He was born in October 1991, with a condition known at Peters anomaly plus. Peters anomaly is a condition where the sufferer has cloudy corneas meaning they have very little eyesight. The plus bit is more a minus actually, meaning he also has brittle bones. Not a great combination.

“I’ve broken myself 12 times now, not including operations.”

Chris seems very proud of this fact. He starts from his feet, moving up his body and listing every part of his body he’s broken.

“I’ve broken my right big toe, my right ankle twice, my left femur, my right femur four times, my left humerus, my right humerus twice and my right radius.”

I was present one time he broke his right femur.

“It was in year eight,” Chris recalls. “We were in a drama lesson, which is quite ironic because it was quite dramatic. It should have been a simple break but I spun around, fell over and landed on my knee. Instead of my leg breaking normally, it bent and nearly punctured the skin.”

The hospital didn’t want to operate because of Chris’s brittle bones. He was in hospital on traction for four months before being allowed out of hospital on crutches.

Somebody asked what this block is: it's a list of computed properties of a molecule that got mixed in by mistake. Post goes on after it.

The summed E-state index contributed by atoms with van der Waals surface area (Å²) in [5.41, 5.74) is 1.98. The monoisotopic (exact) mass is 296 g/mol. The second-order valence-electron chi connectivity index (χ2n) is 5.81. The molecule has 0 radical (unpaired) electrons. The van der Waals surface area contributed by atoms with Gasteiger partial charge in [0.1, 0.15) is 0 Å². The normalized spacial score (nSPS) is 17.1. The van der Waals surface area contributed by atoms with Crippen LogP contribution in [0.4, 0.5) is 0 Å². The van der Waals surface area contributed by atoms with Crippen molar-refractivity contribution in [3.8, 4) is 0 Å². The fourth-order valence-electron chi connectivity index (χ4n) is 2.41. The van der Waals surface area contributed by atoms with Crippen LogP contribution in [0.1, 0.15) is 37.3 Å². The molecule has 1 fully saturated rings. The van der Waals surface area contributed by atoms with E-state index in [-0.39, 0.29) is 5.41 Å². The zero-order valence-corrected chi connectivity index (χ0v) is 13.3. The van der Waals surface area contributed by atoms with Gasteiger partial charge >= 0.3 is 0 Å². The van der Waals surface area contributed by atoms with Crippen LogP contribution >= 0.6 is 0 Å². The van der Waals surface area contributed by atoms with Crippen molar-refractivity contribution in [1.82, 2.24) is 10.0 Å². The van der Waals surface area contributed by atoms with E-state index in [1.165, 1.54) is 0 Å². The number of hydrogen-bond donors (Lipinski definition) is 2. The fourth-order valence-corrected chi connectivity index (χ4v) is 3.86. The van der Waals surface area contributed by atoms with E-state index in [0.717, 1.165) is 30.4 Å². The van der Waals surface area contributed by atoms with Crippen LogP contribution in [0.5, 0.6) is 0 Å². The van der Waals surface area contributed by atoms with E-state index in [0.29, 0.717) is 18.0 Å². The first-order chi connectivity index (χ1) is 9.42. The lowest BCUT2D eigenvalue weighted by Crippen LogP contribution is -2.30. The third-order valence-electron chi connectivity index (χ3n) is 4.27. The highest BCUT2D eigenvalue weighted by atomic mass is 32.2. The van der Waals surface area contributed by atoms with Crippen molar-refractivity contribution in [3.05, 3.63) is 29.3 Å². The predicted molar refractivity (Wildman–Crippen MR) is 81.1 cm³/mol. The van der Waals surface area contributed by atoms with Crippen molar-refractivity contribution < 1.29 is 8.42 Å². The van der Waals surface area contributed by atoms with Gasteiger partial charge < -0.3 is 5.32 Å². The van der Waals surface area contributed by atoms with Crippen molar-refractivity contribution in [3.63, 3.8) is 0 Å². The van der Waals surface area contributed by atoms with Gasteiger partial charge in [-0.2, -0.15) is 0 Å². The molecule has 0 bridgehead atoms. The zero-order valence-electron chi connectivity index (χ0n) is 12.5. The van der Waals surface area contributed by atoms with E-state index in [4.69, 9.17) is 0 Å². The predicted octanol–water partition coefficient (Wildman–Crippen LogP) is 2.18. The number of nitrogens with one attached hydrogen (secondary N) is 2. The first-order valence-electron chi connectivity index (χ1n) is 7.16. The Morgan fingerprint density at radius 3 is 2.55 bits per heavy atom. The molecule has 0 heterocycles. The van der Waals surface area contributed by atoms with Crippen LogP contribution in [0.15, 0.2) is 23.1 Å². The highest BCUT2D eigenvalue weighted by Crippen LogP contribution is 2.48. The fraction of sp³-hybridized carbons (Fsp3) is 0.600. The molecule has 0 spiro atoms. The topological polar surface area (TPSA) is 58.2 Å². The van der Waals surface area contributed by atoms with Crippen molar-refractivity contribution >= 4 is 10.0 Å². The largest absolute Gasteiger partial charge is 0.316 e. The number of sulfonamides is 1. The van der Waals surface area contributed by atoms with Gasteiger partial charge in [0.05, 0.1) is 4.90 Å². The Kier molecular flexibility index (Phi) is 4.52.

“The leg still had quite a bend in it, so I was on crutches for seven years after that,” Chris says rolling his eyes.

A lot can happen in seven years. Chris’s parents had fought hard to get him into a ‘normal’ school, moving to Ellesmere in Shropshire as the local Lakelands School was considered to be fairly disability friendly. This is when I first met him.

“It's slightly scary to think I might not be a university now because I'd have been labelled as disabled and gone to a disabled school. I wouldn't have been happy.”

Chris is an intelligent lad, who always smiles and likes a joke. His intelligence meant he found school to be a doddle, and other pupils were fairly accepting of him. The school put on assemblies and made everyone wear blindfolds to find out what it’s like to be Chris.

“It took a while for people to get used to the blindness. I had an operation when I was six years old but I'm blind for life. I can see the same detail in roughly two metres that the average person can see in 60. It works out to be about three percent of an average person's sight.”

Chris went on to sixth form where he was given a bit more freedom than school and, like any normal teenager, he discovered drink and girls. He remembers one college party particularly well. “There was a girl I wanted to dance with. I’d had a few too many ciders so left my crutches with a friend and I was off to find her. I didn’t have much luck but I didn’t break anything or get a slap, so I’ll live.”

He flew through his A-levels – managing two years at sixth form without breaking a single bone - and ended up at university studying maths and accounting (with a little bit of Japanese thrown in).